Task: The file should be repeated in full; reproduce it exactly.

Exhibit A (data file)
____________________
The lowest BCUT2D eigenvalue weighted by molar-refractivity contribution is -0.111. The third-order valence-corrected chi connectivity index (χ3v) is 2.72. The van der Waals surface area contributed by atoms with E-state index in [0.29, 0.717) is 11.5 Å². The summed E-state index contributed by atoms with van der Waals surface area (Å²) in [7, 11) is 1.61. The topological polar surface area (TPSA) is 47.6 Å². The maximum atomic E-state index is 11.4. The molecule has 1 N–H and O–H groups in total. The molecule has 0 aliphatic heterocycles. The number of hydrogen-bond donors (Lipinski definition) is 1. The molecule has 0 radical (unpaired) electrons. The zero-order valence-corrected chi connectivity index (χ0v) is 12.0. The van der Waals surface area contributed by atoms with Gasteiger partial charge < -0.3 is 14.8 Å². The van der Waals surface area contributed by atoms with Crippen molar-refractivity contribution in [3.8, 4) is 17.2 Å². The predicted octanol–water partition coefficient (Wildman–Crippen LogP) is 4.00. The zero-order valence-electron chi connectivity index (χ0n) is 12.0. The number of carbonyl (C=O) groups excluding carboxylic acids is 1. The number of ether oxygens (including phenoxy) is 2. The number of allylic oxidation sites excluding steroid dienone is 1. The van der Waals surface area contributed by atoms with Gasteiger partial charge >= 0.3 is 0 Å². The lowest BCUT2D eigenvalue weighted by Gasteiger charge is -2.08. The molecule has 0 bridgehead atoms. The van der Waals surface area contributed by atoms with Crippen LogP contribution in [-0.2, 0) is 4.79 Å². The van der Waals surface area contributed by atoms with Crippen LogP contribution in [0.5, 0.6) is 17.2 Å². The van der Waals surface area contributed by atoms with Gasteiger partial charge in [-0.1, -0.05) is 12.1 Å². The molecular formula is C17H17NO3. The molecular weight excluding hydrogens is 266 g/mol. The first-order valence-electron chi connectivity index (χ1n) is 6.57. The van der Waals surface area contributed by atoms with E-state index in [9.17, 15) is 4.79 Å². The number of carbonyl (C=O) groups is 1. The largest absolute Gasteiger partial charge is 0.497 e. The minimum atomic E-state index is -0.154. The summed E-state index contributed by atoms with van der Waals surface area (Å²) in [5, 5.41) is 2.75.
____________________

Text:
The lowest BCUT2D eigenvalue weighted by molar-refractivity contribution is -0.111. The third-order valence-corrected chi connectivity index (χ3v) is 2.72. The van der Waals surface area contributed by atoms with E-state index in [0.29, 0.717) is 11.5 Å². The summed E-state index contributed by atoms with van der Waals surface area (Å²) in [7, 11) is 1.61. The topological polar surface area (TPSA) is 47.6 Å². The maximum atomic E-state index is 11.4. The molecule has 1 N–H and O–H groups in total. The molecule has 0 aliphatic heterocycles. The number of hydrogen-bond donors (Lipinski definition) is 1. The molecule has 0 radical (unpaired) electrons. The zero-order valence-corrected chi connectivity index (χ0v) is 12.0. The van der Waals surface area contributed by atoms with Gasteiger partial charge < -0.3 is 14.8 Å². The van der Waals surface area contributed by atoms with Crippen molar-refractivity contribution in [3.8, 4) is 17.2 Å². The predicted octanol–water partition coefficient (Wildman–Crippen LogP) is 4.00. The zero-order valence-electron chi connectivity index (χ0n) is 12.0. The number of carbonyl (C=O) groups excluding carboxylic acids is 1. The number of ether oxygens (including phenoxy) is 2. The number of allylic oxidation sites excluding steroid dienone is 1. The van der Waals surface area contributed by atoms with Gasteiger partial charge >= 0.3 is 0 Å². The lowest BCUT2D eigenvalue weighted by Gasteiger charge is -2.08. The molecule has 0 bridgehead atoms. The van der Waals surface area contributed by atoms with Crippen LogP contribution in [-0.2, 0) is 4.79 Å². The van der Waals surface area contributed by atoms with Crippen LogP contribution in [0.5, 0.6) is 17.2 Å². The van der Waals surface area contributed by atoms with Gasteiger partial charge in [-0.1, -0.05) is 12.1 Å². The molecular formula is C17H17NO3. The molecular weight excluding hydrogens is 266 g/mol. The first-order valence-electron chi connectivity index (χ1n) is 6.57. The van der Waals surface area contributed by atoms with E-state index in [9.17, 15) is 4.79 Å². The number of carbonyl (C=O) groups is 1. The largest absolute Gasteiger partial charge is 0.497 e. The minimum atomic E-state index is -0.154. The summed E-state index contributed by atoms with van der Waals surface area (Å²) in [5, 5.41) is 2.75.